WHAREKAURI (REKOHU, CHATHAM ISLANDS)
A major tsunami in 1868 havoc on the north coast of the island, wiping out a complete village and farm houses. It was seen as an omen by Maori who were already committed to a return to Taranaki to compete for the return of ancestral lands, in spite of active opposition by the Government. The Hau Hau prisoners finally had enough and found Te Kooti's religious fervour a catalyst to their seizing by force an incoming ship to take them back to the East Coast. It proved a major new event and a grave embarrassment to the Government that had reduced the guard to a few men not long before as an economy measure. Not long after, most of the Maori left for Taranaki and for the first time in 25 years the small number of Moriori surviving actually outnumbered both Maori and Europeans. But island life also went on. As well as the newspaper stories, the book includes some of the first photographs taken by Samuel Barker in 1874, W H Rau in 1874 and Alfred Martin in 1874. (drawn from the National Library website )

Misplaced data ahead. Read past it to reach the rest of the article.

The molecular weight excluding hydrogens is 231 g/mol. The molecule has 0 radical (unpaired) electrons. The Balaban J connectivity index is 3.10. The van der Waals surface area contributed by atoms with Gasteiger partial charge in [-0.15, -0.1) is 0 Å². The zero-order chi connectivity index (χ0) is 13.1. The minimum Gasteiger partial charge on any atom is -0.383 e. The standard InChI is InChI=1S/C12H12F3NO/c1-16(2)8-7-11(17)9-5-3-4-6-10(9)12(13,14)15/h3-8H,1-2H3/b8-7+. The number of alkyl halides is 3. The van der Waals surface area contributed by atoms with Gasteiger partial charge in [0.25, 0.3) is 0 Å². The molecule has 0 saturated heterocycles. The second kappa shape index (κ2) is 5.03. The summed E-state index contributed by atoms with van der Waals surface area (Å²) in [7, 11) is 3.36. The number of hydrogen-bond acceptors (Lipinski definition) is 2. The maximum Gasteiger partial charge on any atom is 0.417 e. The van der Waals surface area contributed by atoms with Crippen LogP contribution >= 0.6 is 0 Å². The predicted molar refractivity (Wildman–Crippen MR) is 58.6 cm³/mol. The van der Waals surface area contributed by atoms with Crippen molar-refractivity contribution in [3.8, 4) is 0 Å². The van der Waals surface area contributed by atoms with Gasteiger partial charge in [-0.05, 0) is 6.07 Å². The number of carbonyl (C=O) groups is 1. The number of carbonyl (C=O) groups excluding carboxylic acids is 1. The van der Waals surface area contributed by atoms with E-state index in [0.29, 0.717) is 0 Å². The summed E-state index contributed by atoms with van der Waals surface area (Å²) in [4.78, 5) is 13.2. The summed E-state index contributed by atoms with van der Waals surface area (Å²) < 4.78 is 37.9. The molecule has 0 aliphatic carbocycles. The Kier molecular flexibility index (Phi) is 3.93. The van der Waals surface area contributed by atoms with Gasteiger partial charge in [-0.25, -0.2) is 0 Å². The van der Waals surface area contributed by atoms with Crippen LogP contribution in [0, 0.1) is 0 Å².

Beattie, Herries, Moriori. 1993.
Evans, Jeff. Nga waka o nehera : the first voyaging canoes. Auckland : Reed Books, 1997.
Holmes, D. My seventy years on the Chatham Islands : reminiscences. Christchurch : Shoal Bay Press, 1993.
King, Michael. A land apart : the Chatham islands of New Zealand. Auckland : Random Century, 1990.
King, Michael. Moriori : a people rediscovered. Rev. ed. Auckland : Viking, 2000.
Richards, Rhys. The Moriori of Rēkohu : t'chakat henu = people of the land.
Shand, Alexander. The Moriori people of the Chatham Islands : their history and traditions. 1911.
Skinner, H.D. The Morioris, by H.D. Skinner and William Baucke. Bernice P. Bishop Museum.
Skinner, H.D. The Morioris of Chatham Islands. 1923.
Wills Johnson, Te Miria Kate. The people of the Chathams : true tales of the islanders' early days. Martinborough : GWJ Pubs, 1994.